Defense Treaty Ready Inspection Readiness Program

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The Defense Treaty Ready Inspection Readiness Program (DTIRP) is a United States Department of Defense (DoD) security preparedness and outreach program designed to provide security education and awareness concerning the operational activities associated with arms control implementation. DTIRP uses specially trained personnel, analyses, and educational activities to provide arms control implementation advice and assistance to facilities subject to on-site inspection activities and observation overflights.[1]

The authority for the DTIRP outreach program is provided by Department of Defense Instruction (USDI) 5205.10, Department of Defense Treaty Inspection Readiness Program (DTIRP). This Directive states the purpose of the DTIRP outreach program as being to ensure the continued protection of Department of Defense (DoD) programs, operations, and activities by providing security preparedness education, assistance, and advice concerning the wide range of operational activities associated with implementing arms control treaties and agreements.[2]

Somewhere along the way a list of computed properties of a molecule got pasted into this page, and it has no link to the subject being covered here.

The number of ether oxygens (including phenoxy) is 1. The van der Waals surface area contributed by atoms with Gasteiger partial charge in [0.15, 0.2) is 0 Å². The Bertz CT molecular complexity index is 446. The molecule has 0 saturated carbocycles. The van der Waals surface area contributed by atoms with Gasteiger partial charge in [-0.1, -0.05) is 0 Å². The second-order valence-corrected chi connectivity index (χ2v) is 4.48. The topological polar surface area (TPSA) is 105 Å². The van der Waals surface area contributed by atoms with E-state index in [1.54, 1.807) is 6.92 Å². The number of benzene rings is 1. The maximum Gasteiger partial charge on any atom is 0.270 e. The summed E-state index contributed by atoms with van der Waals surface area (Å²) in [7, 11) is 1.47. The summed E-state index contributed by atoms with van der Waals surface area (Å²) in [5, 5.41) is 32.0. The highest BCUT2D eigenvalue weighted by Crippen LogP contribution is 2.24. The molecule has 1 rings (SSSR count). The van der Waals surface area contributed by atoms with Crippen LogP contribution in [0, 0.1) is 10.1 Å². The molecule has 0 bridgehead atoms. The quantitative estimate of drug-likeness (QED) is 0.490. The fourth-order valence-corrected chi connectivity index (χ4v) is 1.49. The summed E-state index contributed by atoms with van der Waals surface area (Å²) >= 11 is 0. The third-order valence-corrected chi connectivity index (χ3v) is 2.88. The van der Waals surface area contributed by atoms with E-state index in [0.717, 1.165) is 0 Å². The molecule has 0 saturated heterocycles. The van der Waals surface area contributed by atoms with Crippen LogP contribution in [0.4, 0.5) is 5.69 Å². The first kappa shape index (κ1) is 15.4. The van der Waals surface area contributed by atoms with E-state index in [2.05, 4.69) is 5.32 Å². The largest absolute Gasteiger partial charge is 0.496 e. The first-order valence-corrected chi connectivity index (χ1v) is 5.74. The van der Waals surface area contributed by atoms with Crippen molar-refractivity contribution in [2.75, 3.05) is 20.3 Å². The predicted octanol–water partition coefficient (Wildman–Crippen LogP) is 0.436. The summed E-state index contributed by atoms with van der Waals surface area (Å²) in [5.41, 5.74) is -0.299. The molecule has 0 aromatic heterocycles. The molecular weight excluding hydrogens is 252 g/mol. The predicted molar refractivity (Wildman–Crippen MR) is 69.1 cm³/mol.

History[edit]

The precursor to the DTIRP outreach program was the Defense Contractor Inspection Readiness Program (DCIRP). DCIRP was established in August 1990 by the Deputy Under Secretary of Defense for Security Policy to assist the defense contractor community with developing and implementing effective security countermeasures at facilities subject to inspection under the Strategic Arms Reduction Treaty (START).[3]

In the fall of 1991, DCIRP was reorganized, renamed “DTIRP,” and transferred to the Assistant Secretary of Defense for Command, Control, Communications, and Intelligence [ASD(C3I)]. The new name, Defense Treaty Inspection Readiness Program (DTIRP), reflected the expansion of DTIRP’s mission to include DoD facilities, in addition to defense contractor facilities, and to include other arms control treaties and agreements in addition to START.[3]

Although the scope of DTIRP’s mission expanded, its focus remained the same:

To provide assistance in developing cost-effective countermeasures to protect national security, proprietary, and other critical information from being compromised or exploited during arms control inspection activities.[3]

See also[edit]

External links[edit]

Official website

References[edit]

  1. ^ "About DTIRP". Defense Treaty Ready Inspection Readiness Program. Retrieved 3 January 2014. 
  2. ^ "About DTIRP Authority". Defense Treaty Ready Inspection Readiness Program. Retrieved 3 January 2014. 
  3. ^ a b c "About DTIRP:Origin and Evolution". Defense Treaty Ready Inspection Readiness Program. Retrieved 8 January 2014.